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W. Dianne MAYO, Appellant, v. FEMALE UNION BAND SOCIETY CEMETERY TRUST, et al., Appellees.
Appellant W. Dianne Mayo appeals from the trial court's October 18, 2011, order that granted appellees' motion for default judgment, permanently enjoined appellant and the Female Union Band Society (Reinstated) (“the Reinstated Society”) from interfering with the management and maintenance of the Female Union Band Society Cemetery (the “Cemetery”), and declared that appellant and the Reinstated Society have no legal or equitable interest in the Cemetery. We affirm the trial court's ruling.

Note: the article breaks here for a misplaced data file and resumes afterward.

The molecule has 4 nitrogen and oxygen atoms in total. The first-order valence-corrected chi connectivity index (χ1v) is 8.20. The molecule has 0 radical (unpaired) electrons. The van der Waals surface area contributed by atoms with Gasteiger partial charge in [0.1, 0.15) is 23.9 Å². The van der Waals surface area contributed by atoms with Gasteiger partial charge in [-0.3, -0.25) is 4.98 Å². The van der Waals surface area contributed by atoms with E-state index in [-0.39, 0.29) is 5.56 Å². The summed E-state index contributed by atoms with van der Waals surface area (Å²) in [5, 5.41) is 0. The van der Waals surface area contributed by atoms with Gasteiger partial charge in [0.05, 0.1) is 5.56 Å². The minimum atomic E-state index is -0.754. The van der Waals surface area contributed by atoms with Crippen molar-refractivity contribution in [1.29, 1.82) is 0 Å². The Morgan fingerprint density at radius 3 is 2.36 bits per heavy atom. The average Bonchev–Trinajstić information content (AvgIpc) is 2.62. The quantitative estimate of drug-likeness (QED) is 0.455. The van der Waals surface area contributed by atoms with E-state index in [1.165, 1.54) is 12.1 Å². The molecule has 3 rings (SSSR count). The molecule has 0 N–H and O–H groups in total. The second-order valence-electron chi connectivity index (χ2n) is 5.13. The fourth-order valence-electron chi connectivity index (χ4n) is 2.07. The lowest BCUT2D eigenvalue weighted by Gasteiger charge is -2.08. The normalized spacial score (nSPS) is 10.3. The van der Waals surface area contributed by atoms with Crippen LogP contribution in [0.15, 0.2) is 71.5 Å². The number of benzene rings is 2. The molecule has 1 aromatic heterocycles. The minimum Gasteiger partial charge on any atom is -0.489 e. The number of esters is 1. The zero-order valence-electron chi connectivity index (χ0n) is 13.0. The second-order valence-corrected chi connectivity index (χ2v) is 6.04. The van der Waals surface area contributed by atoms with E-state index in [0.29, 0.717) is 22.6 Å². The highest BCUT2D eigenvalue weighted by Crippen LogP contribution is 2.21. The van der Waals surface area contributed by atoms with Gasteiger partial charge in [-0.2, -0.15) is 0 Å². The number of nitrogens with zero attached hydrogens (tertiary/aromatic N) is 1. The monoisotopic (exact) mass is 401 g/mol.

Historically, the Cemetery, located at 27th and Q Streets, N.W., was owned by the Female Union Band Society (the “Society”), a cooperative benevolent society formed in 1842 by a group of free black women. See Female Union Band Ass'n v. Unknown Heirs at Law, 403 F. p. 540, 541 (D.D.C.1975). In a series of rulings over thirty years ago, the United States District Court for the District of Columbia (1) in Civil Action No. 1705–65, quieted title to the Cemetery by declaring that fee simple title vested in 23 named individuals “as tenants in common ․ in undivided interests”; and (2) in Civil Action No. 2591–63, appointed trustees (including appellee Vincent deForest1 ) to manage and maintain the Cemetery. Many years later, appellant Mayo putatively “reinstated” the Society and then, in 2010, purporting to exercise rights as an owner of the Cemetery, replaced signage at the Cemetery with her own signage and threatened to charge visitors to the Cemetery for parking on an adjacent road.